So over the years, I’ve noticed a pattern: if I read the book first, I love the book more. If I see the movie first, I love the movie more. It’s strange but true. Something about those first impressions, I think.
There are, of course, exceptions. Actually, the BBC’s Pride & Prejudice comes to mind. I don’t exactly love it more – but when I read Pride & Prejudice, the BBC actors ARE the book characters! But dearly beloved books, like The Hundred and One Dalamations and Little Women, just to name a few, have been utterly destroyed by the movies. Some movie adaptations I can get through by pretending that it’s a completely different story that just happens to have the same title (The Hundred and One Dalamatians, actually), but others fill me with such rage that I can’t. Even. Handle. It.
Then there are the weird, rare occasions where I actually like the movie better. The most obvious example is The Princess Bride. While the book is actually quite fabulous and witty, it’s a little more cynical and cold than the movie. The movie version captures the intelligence and delightful dialogue of the book, while coming across as much warmer and lighthearted.
All of that rambling brings us, in due course, to Babe the Gallant Pig. I first read this book as a child. The first King-Smith book I discovered was actually The Fox Busters, which is, as an aside, absolutely brilliant. I soon realized that King-Smith was a (very) prolific author, and devoured many of his other stories. Some were rather meh reads, but others, like The Queen’s Nose, The Water Horse, Harry’s Mad, and Babe, became instant favorites.
For those of you who are unfamiliar, Babe is the story of a sheep farmer who wins a pig at a fair. Farmer Hogget has every intention of feeding the pig out and slaughtering him for Christmas, but Babe becomes close friends with Hogget’s border collie, Fly. His friendship with Fly leads Babe to try his best to be a pig who herds sheep: a sheep-pig. The story unwinds delightfully and gently. Babe is guaranteed a long life when he rescues the flock from sheep rustlers, and, in the end, his sheep-pig dream is realized, too.
King-Smith’s books frequently come through almost more as outlines of stories than full-fledged books. They’re children’s books, so that’s part of it. While all of his stories could use a little more fleshing out, he still manages to give clear character sketches with just a few lines.
“I knows that,” said Mrs. Hogget, “because I’m late now with all these cakes and jams and pickles and preserves as is meant to be on the Produce Stall this very minute, and who’s going to take them there, I’d like to know, why you are, but afore you does, what’s that noise?”
The squealing sounded again.
Mrs. Hogget nodded a great many times. Everything that she did was done at great length, whether it was speaking or simply nodding her head. Farmer Hogget, on the other hand, never wasted his energies or his words.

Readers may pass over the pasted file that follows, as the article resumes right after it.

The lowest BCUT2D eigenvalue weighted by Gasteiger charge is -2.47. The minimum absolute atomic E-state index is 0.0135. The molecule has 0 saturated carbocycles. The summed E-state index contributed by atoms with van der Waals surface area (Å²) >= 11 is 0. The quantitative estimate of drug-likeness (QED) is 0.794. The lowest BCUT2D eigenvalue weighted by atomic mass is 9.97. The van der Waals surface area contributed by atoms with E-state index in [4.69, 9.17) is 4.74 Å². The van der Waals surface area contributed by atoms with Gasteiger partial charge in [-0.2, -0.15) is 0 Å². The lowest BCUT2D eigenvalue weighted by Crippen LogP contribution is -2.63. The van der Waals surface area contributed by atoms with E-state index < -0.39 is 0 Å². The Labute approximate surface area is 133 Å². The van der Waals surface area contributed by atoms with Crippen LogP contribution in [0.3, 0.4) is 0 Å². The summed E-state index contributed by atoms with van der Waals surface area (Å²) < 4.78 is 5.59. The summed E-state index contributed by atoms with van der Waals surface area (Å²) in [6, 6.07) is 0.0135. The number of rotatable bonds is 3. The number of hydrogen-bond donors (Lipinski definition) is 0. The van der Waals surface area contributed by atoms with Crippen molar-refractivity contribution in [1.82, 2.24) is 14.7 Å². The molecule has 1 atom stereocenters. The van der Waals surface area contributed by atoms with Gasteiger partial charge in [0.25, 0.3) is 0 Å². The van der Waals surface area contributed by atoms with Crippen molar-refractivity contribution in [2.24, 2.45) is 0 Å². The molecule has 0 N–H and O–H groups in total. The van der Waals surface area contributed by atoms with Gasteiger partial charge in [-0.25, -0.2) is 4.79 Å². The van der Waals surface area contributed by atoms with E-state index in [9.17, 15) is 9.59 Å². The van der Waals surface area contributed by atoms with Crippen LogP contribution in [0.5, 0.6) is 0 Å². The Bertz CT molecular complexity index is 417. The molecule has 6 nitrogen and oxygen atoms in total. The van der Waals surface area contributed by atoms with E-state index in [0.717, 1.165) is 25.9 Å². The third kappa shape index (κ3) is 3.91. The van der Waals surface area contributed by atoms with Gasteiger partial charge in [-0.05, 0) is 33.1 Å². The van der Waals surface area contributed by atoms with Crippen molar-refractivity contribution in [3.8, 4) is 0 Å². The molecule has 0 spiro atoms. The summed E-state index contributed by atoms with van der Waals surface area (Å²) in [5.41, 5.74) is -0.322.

“Pig,” he said.
My edition has delightful pen-and-ink drawings by Mary Rayner that really add a lot to the story. Illustrations are especially important in children’s books, and I am always happy to find ones that are simple, realistic, and actually follow the story.
There isn’t a lot of depth to Babe, but it is still a wonderful little book that I highly recommend.
But what about the movie?? Well, I simply cannot decide whether I prefer the book or the movie. The movie adds a lot to the story, actually, by introducing several extra characters, such as Ferdinand the duck, Rex (Fly’s mate), and the evil Cat. None of these exist in the original story, but they work really well in the movie. The movie does a great job of retaining the spirit and basic storyline of the book, while fleshing it out a great deal.
Honestly, what holds me back from wholeheartedly endorsing the movie is the fact that, in the movie, the Hoggets have grandchildren, and they are so obnoxious. Unbelievably obnoxious. The Hoggets children spend a lot of time nagging their parents about how the Hoggets need to “get with the times” and embrace technology and modernization. Farmer Hogget spends hours carefully constructing an absolutely beautiful dollhouse for his granddaughter who, when she opens it on Boxing Day, responds by wailing and screaming that it isn’t like the one she saw on the telly. UGH.
The silly thing, the movie on the whole is absolutely delightful. It’s so well done. All the animal characters are fantastic, the narration wonderful, and Farmer and Mrs. Hogget are EXACTLY as one would picture them. But those grandchildren, and the way the Hogget’s children are so disdainful about their parents’ life just really is quite terrible.
So, final verdict? Definitely read the book, because it’s only about a hundred pages (full of pictures) and adorable. Then watch the movie, because it’s great, too. Just fast forward through the big where the Hogget’s family comes to visit for Christmas.